Since its inception in 1930, the Winnipeg Football Club has come to represent quality sports, entertainment and community spirit.
The Winnipeg Blue Bombers have kept their fans captivated through the fumbles and touchdowns of the past 80 years and will continue to do so in the new millennium.
The community-owned Winnipeg Football Club began operation under the direction of Dick Mahoney on June 10, 1930 following the amalgamation of teams in the Manitoba Rugby Union. Then known as the "Winnipeg's," they became the first team west of Ontario to win the Grey Cup trophy when they claimed the silver chalice in 1935.
While the Winnipeg's were playing a 1936 exhibition game against the University of North Dakota, young Winnipeg Tribune sports writer Vince Leah remarked, "These are the Blue Bombers of Western football" - coining the phrase from Grantland Rice's moniker for then heavyweight boxing champion Joe Louis a.k.a. The Brown Bomber. From that day, the Winnipeg Football Club has been known as the Winnipeg Blue Bombers.
The period from the mid-1930s to the mid-1940s was the era of Winnipeg's first heroes - Fritzy Hanson, Greg Kabat, Russ Rebholz, Carl Cronin and Eddie James, to name but a few. From 1935-1945, the Blue Bombers appeared in eight Grey Cups (1935, 1937, 1938, 1939, 1941, 1942, 1943 & 1945) and won three times (1935, 1939 & 1941). Following Grey Cup visits in 1946 & 1947, the Bombers advanced to the Grey Cup five more times in the 1950s.
The early part of the decade was the Jack Jacobs era, as the famed aboriginal quarterback's exciting play and extreme talent increased ticket sales and overall awareness of the football club. The club generated enough revenue from those games in the early-1950s to warrant the building of a new stadium. In 1953, the Blue Bombers moved from Osborne Stadium (the present location of Great West Life) to play their first season in Winnipeg Stadium, fondly known as "The House that Jack Built."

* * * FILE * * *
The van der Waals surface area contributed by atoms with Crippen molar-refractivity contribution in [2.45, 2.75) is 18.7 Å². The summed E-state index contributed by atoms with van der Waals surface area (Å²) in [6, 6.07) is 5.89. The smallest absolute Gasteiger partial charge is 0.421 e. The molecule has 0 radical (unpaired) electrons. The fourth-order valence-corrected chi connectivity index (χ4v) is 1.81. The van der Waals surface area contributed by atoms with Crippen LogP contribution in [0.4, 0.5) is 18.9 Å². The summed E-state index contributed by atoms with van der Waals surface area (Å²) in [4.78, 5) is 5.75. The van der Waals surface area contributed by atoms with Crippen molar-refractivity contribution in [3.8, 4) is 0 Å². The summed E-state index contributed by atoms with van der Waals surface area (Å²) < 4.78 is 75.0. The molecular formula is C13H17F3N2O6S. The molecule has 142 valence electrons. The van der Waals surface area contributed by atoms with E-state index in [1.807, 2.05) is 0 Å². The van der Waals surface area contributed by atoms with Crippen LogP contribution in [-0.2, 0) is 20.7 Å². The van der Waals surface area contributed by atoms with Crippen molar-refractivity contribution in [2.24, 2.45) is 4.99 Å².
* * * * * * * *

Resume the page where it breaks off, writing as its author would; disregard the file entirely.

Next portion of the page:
A few years after Jacobs' retirement in 1954, the Blue Bombers entered their glory years. Under the direction of future CFL Hall of Famer Bud Grant from 1957-1966, they were led by the likes of Ken Ploen, Leo Lewis, Ernie Pitts, Charlie Shepard, and Ed Kotowich. More than 50,000 fans flooded the corner of Portage and Main for the inaugural Blue Bomber Kick-Off Party.
Charlie Shepard racked up 247 yards in the 1958 Grey Cup while scoring one touchdown, as his Bombers went on to beat Hamilton 35-28. Shepard was also named the MVP of the 1959 Grey Cup, when the Bombers edged Hamilton 21-7 at CNE Stadium in Toronto.
During this period, Winnipeg played in two storied Grey Cup encounters. In 1961 the championship battle between the Blue Bombers and the Hamilton Tiger-Cats became the first and, to date, only overtime game in Grey Cup history.
The Bombers emerged victorious in extra time, winning 21-14 courtesy of a Ken Ploen touchdown. Then on Dec. 1, 1962, the same two sides played all but the final 9:29 of the fourth quarter due to zero visibility at Toronto's CNE Stadium, in what has become known as the Fog Bowl. When the game resumed the next day, the score (28-27 for Winnipeg) didn't change and the Bombers pulled off another Grey Cup win.
Despite talented teams in the early and late-1970s, the Winnipeg Blue Bombers did not return to a Grey Cup championship game until 1984. Under the guidance of general manager Paul Robson and head coach Cal Murphy, the team not only won the Grey Cup that year, but also took home the title in 1988 and 1990. The Blue Bomber teams of the early-1990s were dynamic and competitive. Along with the team's 50-11 shellacking of the Edmonton Eskimos in 1990, the Blue & Gold made it to the Grey Cup in 1992 and 1993, adding another first-place finish to their belt in 1994.
The year 2000 brought numerous positive changes to the football club and the new slogan "Game Day We All Play" became a fitting theme.
The club recruited new faces into the boardroom and onto the field upon entering the 21st century. Lyle Bauer - a key player in the 1984, 1988 and 1990 championship teams - became President and Chief Executive Officer of the Winnipeg Football Club.